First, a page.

This season, the team is in the midst of a soft relaunch, and the rotation is without any sure things at all. Gone is Hamels, and veteran Aaron Harang … but the team also no longer needs to rely on guys like David Buchanan and Jerome Williams who carried virtually no upside AND were not very good pitchers. Instead, the team possesses seven-to-nine starting pitchers and prospects who, like those Voltron toys of old, combine to form a rotation that is simply a bigger badder version of what each of those pitchers are in singular: a question mark.

The Holdovers

Name 2015 ERA 2015 FIP 2016 Projected ERA 2016 Projected FIP
Jerad Eickhoff 2.65 3.25 3.99 4.16
Aaron Nola 3.59 4.04 3.9 3.87

(Projections are from the Steamer projection system at FanGraphs.)

The Phillies rotation last year was horrible. How horrible? In baseball, there are 30 teams. The Phillies rotation sported an ERA of 5.23, which ranked 29th in the game. The team’s starters’ FIP (4.77) was 29th. Their Deserved Run Average (DRA)? At 4.93, it ranked 29th in baseball. And that’s with a half season of Cole Hamels on the bump.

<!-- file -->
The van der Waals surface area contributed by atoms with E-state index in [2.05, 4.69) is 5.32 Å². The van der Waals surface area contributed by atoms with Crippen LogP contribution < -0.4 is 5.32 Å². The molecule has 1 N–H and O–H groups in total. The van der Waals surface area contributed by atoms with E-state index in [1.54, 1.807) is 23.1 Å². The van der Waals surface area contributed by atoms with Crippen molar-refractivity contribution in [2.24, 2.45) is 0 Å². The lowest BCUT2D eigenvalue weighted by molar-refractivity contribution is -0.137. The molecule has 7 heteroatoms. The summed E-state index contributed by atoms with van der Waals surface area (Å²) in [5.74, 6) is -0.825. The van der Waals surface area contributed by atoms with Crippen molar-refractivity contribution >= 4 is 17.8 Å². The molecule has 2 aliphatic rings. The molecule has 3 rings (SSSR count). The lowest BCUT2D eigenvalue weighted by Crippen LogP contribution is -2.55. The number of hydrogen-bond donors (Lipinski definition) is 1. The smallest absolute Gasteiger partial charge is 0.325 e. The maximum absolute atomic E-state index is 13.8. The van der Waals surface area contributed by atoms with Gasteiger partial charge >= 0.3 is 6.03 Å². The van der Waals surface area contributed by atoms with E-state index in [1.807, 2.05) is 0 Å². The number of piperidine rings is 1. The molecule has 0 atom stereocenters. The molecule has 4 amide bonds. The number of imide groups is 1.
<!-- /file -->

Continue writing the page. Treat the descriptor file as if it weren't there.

Thank goodness for the Rockies, right?

So it was very, very bad last year … but the team will carry over two of their brightest lights into 2016. "Staff ace" Jerad Eickhoff set off alarm bells around the league after surprising in an eight-game sample in 2015. Eickhoff rode his hammer of a curve to a 2.82 RA9 and a 3.25 FIP, after being pegged for years as a No. 4 or No. 5 starter if everything broke right. It appears that everything broke right, and then some. If you'd like a more in-depth examination of Eickhoff, check out Ryan Romano's excellent piece on the righty.

Meanwhile, former first-round pick Aaron Nola did almost exactly what the Phillies drafted him to do: rapidly rise to the major leagues as a mid-to-back-of-the-rotation starter. His performance in 2015 was an unmitigated positive – his cFIP (a true talent measure) was 97, which you can read as "very slightly better than league-average" and his RA9 (and ERA) was a toasty 3.59. All age-22 seasons should be so good.